She didn’t realize until writing this book what it must have been like for her mother: being a divorced, single woman in the post-war era. Joyce Rodnat (1955) repeated walking with her mother when she was a child and dedicated a book to her. Greetings to her mother.
with Mother. Describes a walk you and your mother took as a child through East Amsterdam. Did your love for hiking start there?
“No. Because I didn’t see it as walking, this was walking – something completely different. I went for a walk because my physiotherapist told me to exercise. Walking was the only sport I liked. I soon found out that I loved it. Not just as a means to move, but also because it gave me constant theater. There’s always something going on. That’s why I started writing about it.”
What function did those marches do for you and your mother? What made them so cute – or maybe annoying?
“In principle, the job was to go from A to B. For my mother, this became a way to control her worries: she called it a good thinker. When we walked together, we constantly talked. About everything. And arguing, we were good at it. But we did. That’s all even when we were seated.”
I made my past walks now again. What has changed, what have you noticed?
‘How much is left with the old, though a lot has changed. The chestnut trees of Finsenstraat, where we lived, have been replaced, but the atmosphere is the same: quiet, friendly, semi-rural, with the trams in Middenweg as the background sound. The hand of Wong Koen Chinese Restaurant has changed – where we saw Rob de Nijs eat to our excitement – in the shopping center – the nice woman is now in charge! – but not in terms of furnishing. The library on the edge of the cliff in Petondorp is now a social center but I walked in and it was like entering a time machine.”
And how did you feel when you walked there again after all this time?
“I felt dear. My mother is no longer alive, she died ten years ago and I still miss her. Following our steps, I remembered all sorts of extra details, like the boys hanging from the windows of the barracks in Kruislan whistling at my mother. I completely forgot it, and now I also realized that my mother, who was 30 years old at the time, liked it. Because I suddenly saw her half-smile in my memory.”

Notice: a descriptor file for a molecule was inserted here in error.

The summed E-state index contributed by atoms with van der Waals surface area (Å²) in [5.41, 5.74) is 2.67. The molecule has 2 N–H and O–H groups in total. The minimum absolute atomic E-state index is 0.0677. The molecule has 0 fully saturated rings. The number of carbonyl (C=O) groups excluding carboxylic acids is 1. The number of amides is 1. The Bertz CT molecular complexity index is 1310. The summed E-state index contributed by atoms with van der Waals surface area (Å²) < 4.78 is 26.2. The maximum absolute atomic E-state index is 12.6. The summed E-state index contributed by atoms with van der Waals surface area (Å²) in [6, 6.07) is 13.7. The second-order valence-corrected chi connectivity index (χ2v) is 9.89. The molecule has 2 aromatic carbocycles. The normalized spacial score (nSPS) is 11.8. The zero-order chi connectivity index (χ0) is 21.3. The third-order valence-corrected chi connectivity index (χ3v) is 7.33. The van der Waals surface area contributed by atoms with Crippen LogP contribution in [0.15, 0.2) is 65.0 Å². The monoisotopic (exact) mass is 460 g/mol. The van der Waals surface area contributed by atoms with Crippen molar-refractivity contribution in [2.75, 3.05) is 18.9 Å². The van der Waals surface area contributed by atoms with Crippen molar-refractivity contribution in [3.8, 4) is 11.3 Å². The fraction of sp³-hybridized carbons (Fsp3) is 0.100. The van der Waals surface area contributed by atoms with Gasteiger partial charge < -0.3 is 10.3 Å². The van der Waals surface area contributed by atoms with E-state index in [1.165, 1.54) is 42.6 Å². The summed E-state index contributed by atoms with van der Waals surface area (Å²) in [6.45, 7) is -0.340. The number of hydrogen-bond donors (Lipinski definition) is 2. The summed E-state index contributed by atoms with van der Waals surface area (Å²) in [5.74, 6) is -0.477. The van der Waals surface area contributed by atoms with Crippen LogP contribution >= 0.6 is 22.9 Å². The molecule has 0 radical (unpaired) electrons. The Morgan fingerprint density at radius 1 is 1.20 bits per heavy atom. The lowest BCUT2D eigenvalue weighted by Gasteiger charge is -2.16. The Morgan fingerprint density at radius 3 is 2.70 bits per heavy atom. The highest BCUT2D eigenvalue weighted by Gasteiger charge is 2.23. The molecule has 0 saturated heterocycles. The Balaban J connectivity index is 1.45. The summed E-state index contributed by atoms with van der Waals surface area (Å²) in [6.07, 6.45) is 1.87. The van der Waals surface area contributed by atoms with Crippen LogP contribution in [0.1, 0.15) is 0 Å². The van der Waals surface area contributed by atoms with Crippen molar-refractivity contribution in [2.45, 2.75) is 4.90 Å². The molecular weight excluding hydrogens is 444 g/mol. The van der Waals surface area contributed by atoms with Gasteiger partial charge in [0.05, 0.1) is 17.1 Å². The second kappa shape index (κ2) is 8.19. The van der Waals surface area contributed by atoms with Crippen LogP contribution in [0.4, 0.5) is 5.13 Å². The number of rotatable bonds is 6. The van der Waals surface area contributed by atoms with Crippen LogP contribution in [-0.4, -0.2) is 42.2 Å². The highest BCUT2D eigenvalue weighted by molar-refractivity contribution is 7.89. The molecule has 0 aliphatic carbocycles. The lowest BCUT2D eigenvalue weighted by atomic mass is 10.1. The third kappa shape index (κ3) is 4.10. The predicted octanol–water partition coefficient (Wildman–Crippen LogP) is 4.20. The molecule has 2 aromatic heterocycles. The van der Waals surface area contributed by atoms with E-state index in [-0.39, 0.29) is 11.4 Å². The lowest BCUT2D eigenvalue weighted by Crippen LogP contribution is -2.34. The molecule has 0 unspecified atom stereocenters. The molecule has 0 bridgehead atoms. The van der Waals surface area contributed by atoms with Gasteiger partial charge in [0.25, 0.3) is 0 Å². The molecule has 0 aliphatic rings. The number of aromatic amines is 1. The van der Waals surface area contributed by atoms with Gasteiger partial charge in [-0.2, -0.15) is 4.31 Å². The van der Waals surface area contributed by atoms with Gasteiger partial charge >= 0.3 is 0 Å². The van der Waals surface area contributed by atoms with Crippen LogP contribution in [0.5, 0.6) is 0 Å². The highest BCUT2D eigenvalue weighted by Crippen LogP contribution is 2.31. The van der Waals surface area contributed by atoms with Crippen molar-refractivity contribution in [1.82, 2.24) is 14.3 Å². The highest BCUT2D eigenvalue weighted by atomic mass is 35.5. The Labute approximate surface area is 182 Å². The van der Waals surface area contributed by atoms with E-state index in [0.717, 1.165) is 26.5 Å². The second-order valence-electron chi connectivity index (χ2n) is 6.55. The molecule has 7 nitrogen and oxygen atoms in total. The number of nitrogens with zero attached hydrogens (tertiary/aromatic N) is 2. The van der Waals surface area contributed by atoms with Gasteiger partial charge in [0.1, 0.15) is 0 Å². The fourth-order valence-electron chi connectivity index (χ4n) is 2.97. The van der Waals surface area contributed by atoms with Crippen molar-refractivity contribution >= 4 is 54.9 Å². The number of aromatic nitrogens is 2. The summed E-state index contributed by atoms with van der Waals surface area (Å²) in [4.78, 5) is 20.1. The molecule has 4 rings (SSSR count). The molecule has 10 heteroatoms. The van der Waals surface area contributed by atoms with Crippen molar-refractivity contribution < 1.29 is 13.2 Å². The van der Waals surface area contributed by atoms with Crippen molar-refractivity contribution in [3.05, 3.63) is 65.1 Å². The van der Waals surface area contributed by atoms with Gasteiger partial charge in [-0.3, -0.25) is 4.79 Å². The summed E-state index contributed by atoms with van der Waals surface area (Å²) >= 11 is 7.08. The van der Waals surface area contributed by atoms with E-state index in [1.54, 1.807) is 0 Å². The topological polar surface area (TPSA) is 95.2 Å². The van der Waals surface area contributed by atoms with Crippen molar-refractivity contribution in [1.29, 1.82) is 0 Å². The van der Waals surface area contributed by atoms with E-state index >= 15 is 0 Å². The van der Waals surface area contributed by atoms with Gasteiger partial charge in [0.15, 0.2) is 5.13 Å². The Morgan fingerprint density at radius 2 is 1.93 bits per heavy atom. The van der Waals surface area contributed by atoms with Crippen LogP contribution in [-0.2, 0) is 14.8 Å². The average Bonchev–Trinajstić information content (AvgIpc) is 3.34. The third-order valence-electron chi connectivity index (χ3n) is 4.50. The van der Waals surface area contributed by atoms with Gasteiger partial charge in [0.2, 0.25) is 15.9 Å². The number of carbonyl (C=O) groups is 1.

You are now a mother, you have an older daughter. Did you walk with her toold?
“Not much. We spin. And we still do. I am very proud of my daughter. By the way, she had such a strong relationship with her grandmother that the two enjoyed each other.”
What did your mother give you and what did you give your daughter as a mother?
“I learned a lot from my mother, for example that you have to stand up for someone else. She also taught me that you should not act aggressive, but that you have to decide. I hope I have passed that on to my daughter. My mother continued to do this. It was in the late seventies She was of her age and was unhealthy, and she still volunteered to visit rejected asylum seekers who ended up in prison.”
Especially poignant as well, everything I remember about your mother in your book. Is it also a poem of hers – or mainly -?
“The book was already written as a tribute to her and to women like her: young men while the war was still fresh in their minds, reconstruction was underway, and men benefited from the new standards while the rules were for women before the war. As a divorced woman she was an exception in our neighborhood. I didn’t even realize the authorship of this book what it was like for her. Like a neighbor who casually asked if a man had spent the night. Or the father of one of my classmates who rang the doorbell because he thought it was easy to pick up such a woman alone.”
Have you ever opted out of walking – or are you now?
“I was written off on that years ago. When Van Oorschot publishers asked me about this book—it’s part of the Terloops series—I said I’d love it, but only if I could walk behind my mom. And let past and present blend together.”
We award 3 of Joyce’s books. Make a chance? Share your favorite track with us in the comments.
about the book
As a child, Joyce Rodnat walked day in and day out with her mother through East Amsterdam. Together they went to the library in Betondorp, looked at the cows grazing by the quite new shopping center, and walked to the school “on the other side” from Middenweg. Rodnet relives the ways she took so often with her mother. Weaves her observations of past and present with reflections on motherhood and lists of contagion. She realizes that her hot and stubborn mother must have had a hard time being divorced in a neighborhood where the mother was a mother and that marriage was an established fact. With Mother is a star-shaped stroll through eastern Amsterdam that shows the generations passing on to each other and how the city has changed.
He appeared with Mother in the series “Van Oorschot Terloops!”: Handbooks in which the writer always takes you on her favorite walk. The brochures are richly illustrated with maps, graphics, and photos.
(By the way – with the mother. PicnicAnd the Van Orchot, €12.50)
Joyce Rodnat (1955) is a writer and journalist. In addition to her position as chief arts editor at NRC, she has written about hiking for ten years and has published several hiking books. She now writes a weekly column on the arts at NRC. In 2001, she made her debut with the novel ‘t Is zo weer Nacht, for which she was awarded the Geertjan Lubberhuizen Prize and the Debutanten Prize. Success is a matter of courage. The Fashion Guide for Women 40-60+ was published in 2007. In 2017, she was awarded the Louis Hartlooper for Hey, See It!? , about the films of Ed van der Elsken.